Table of Contents

Handbook on Food

Handbook on Food

Demand, Supply, Sustainability and Security

Elgar original reference

Edited by Raghbendra Jha, Raghav Gaiha and Anil B. Deolalikar

The global population is forecasted to reach 9.4 billion by 2050, with much of this increase concentrated in developing regions and cities. Ensuring adequate food and nourishment to this large population is a pressing economic, moral and even security challenge and requires research (and action) from a multi-disciplinary perspective. This book provides the first such integrated approach to tackling this problem by addressing the multiplicity of challenges posed by rising global population, diet diversification and urbanization in developing countries and climate change.

Chapter 17: Land degradation, water scarcity and sustainability

Manab Das, Debashish Goswami, Anshuman and Alok Adholeya

Subjects: development studies, agricultural economics, development studies, economics and finance, agricultural economics, environment, agricultural economics, environmental sociology

Extract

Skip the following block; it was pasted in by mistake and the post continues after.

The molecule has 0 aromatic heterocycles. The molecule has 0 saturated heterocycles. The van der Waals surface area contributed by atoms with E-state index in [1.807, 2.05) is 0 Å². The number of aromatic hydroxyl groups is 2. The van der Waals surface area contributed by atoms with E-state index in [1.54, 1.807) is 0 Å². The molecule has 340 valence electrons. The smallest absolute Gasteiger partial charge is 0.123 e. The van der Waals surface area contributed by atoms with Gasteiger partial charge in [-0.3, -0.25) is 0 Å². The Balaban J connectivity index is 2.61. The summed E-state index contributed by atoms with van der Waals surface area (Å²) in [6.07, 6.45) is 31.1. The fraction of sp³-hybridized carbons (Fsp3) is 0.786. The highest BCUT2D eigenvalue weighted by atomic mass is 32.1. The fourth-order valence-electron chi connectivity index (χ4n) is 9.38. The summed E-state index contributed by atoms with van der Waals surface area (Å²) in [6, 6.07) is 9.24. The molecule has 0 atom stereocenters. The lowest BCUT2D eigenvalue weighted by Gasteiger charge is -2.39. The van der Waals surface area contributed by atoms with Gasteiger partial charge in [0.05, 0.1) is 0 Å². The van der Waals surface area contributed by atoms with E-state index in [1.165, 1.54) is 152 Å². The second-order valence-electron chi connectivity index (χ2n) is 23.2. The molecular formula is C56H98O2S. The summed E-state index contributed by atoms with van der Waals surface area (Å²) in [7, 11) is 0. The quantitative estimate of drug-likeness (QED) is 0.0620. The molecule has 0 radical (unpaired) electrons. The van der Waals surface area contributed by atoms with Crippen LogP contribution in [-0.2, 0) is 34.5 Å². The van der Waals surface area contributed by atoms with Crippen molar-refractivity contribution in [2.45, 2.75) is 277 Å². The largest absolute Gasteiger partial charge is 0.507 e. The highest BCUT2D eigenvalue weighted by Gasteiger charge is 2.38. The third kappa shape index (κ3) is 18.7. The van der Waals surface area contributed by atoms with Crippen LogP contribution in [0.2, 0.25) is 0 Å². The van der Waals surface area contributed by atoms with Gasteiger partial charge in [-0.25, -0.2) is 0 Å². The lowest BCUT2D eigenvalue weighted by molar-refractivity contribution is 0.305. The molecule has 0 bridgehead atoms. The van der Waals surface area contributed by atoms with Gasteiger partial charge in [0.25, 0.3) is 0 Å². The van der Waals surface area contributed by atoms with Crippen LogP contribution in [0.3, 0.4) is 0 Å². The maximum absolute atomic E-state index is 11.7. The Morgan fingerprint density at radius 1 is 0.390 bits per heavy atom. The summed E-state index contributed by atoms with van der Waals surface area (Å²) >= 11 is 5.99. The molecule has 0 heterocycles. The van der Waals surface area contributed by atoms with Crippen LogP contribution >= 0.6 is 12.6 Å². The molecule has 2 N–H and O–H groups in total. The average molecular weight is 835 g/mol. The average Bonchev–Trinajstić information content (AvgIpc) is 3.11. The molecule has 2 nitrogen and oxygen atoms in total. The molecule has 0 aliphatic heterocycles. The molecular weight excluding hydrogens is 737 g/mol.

Land degradation and water scarcity are factors that have direct negative consequences on the general status of ecosystems and their inhabitants. Excessive anthropogenic activities in agriculture, forestry and industrial sectors resulted in significant negative effect on soil health and water sustainability. Soil, a product of long natural processes that take thousands of years to produce its present form, is an overlooked limited natural resource. Land degradation affects more than 33 per cent of the planet's surface area, leading to negative consequences for 2.6 billion people in more than 100 countries. The challenges of growing water scarcity are exacerbated by groundwater depletion, water pollution, degradation of water-related ecosystems, wasteful water use and land degradation. There are enough indications that water use exceeds sustainable levels. Producing food to feed everyone well, including the 2 billion additional people expected to inhabit the earth by mid-century, will place greater pressure on available water and land resources.

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